Shakespeare Tunnel Works


By October 2003, the ‘’Strategic Rail Authority’’ (SRA) had formalised proposals for running high-speed commuter services between the capital and Kent, by means of the CTRL. The initial destinations to be served were outlined as follows:



The Port of Dover was at this stage ruled out, since physical restrictions presented by the Gothic bores of Shakespeare Tunnel violated existing safety criteria. The fact that each track of the double line was accommodated in a wholly separate – and slim – bore meant that very little room existed between the tunnel walls and the side of a train. Thus, should a formation break down within the tunnel, passengers could not physically escape via the conventional side doors of the train, because there would be no room to open them out. As far as existing ‘’main line’’ Kent Coast stock was concerned, this problem was eliminated by the presence of end gangway connections. Thus, should a unit become stranded within one of the single bores, passengers could still exit through either end of the train. However, the proposed high-speed domestic stock was to feature streamlined ends. It had been made clear early on in the design process that end gangway connections would not be suitable for the high speed running planned. By October 2004, the stage was set, and on 27th of that month, the Government formally approved high-speed domestic services – by this time, Gravesend and Sittingbourne had been added to the location list, but Dover was still lacking. Twenty-eight 140 MPH six-vehicle units were to be ordered from Japanese firm Hitachi at a cost of £250 million.

During 2006, there was a change of heart on the decision to deny Dover of a high-speed rail service. A solution was devised for the safe operation of the new units through Shakespeare Tunnel, involving converting passageways between the two tunnel bores into ''evacuation points''. On 29th July, Dover was formally included within the high-speed timetable and, as a consequence, a 29th high-speed unit was added to the rolling stock order. £1.1 million had already been spent on Shakespeare Tunnel in April 2004, this having seen the laying of 1,394 yards of continuously welded rail within the bores. 1,941 concrete sleepers were also laid in the process, in addition to 1500 tonnes of ballast. The latest task at the site, to create evacuation passageways, was begun on 25th July 2009 and was scheduled to end on the 30th of the following month. 2006 was an interesting year for the Channel Port, for at this time, the South East England Development Agency (SEEDA) published plans to reconnect the Western Docks to the railway network. Freight traffic was very much the theme of this proposal, and it was suggested that the Western Docks spur could reduce port congestion, providing an alternative mode of transport and taking much pressure off the Eastern Docks. Furthermore, the running of CTRL domestic services through to the cruise terminal (the former Western Docks station) was also seen as having potential. The estimated cost of this scheme was £4.7 million, funding provided partly by the Dover Harbour Board, SEEDA, and a mixture of EU bodies. At the time of the plans, it was hoped that work would be completed by 2011.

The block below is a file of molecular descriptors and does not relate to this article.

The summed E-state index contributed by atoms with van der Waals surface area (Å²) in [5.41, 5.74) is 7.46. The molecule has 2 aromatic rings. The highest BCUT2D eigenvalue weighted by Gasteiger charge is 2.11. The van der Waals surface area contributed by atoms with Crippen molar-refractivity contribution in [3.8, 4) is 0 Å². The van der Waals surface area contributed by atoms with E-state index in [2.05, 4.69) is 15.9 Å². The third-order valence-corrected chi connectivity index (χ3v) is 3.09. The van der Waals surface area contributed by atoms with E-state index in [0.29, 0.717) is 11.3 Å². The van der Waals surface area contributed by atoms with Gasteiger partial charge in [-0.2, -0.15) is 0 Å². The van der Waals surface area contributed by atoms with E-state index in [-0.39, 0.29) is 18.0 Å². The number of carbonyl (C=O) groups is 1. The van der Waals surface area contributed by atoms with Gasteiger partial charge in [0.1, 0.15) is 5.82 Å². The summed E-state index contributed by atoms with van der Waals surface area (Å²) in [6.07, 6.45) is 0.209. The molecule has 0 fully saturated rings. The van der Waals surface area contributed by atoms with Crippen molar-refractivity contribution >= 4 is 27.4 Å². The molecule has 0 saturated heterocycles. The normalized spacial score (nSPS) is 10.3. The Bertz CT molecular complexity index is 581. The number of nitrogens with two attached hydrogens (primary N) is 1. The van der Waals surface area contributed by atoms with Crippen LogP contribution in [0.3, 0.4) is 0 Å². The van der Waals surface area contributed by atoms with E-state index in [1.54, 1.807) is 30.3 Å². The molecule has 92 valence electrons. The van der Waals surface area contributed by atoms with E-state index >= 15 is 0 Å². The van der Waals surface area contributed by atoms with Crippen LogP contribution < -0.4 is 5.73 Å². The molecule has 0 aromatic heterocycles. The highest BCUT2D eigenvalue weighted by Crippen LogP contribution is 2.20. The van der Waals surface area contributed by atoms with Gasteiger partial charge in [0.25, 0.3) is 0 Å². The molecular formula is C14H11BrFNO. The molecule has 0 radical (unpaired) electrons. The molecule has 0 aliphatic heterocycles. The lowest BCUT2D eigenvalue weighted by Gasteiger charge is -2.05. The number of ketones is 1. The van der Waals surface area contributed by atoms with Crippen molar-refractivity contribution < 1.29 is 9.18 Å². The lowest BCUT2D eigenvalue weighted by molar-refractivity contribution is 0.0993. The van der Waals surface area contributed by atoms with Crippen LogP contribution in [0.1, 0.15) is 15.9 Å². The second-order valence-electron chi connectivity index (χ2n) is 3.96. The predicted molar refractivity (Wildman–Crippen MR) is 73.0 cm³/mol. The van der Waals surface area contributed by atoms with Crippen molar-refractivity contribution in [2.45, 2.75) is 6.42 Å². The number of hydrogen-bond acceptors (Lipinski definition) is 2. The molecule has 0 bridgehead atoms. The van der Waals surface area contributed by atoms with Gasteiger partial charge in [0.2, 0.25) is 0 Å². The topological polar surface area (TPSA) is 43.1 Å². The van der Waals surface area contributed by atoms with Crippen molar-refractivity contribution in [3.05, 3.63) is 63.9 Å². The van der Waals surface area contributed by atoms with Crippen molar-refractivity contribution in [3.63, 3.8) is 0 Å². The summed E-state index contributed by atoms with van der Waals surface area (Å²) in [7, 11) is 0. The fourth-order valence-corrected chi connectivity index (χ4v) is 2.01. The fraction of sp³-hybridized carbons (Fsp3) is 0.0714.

We first start with a bygone view from 1961, showing a Type 3 (Class 33) diesel exiting one of the gothic tunnel

portals with a Charing Cross service. The third rail in the foreground indicates that electrification is imminent.

© David Glasspool Collection


21st July 2009


On the night of 21st July 2009, a team set out with Class 395 No. 395008 to inspect some of the cross passageways

within Shakespeare Tunnel, which will be converted to ''evacuation points''. This sequence of photographs has kindly

been submitted by Paul Cooper-Hayden for inclusion, and the above view shows just how close the walls come to

the side of a passing train. Paul Cooper-Hayden


21st July 2009


In view is one of the shafts which leads to the sea. In the foreground, the track shows the effects of coastal

conditions. Paul Cooper-Hayden


21st July 2009


Now turning our attention to the ceiling, we observe a vent shaft and the tunnel's brick lining. Neighbouring

Abbottscliffe and Harbour Tunnels are also undergoing surgery, the pair having their linings reinforced and

drainage improved. Paul Cooper-Hayden


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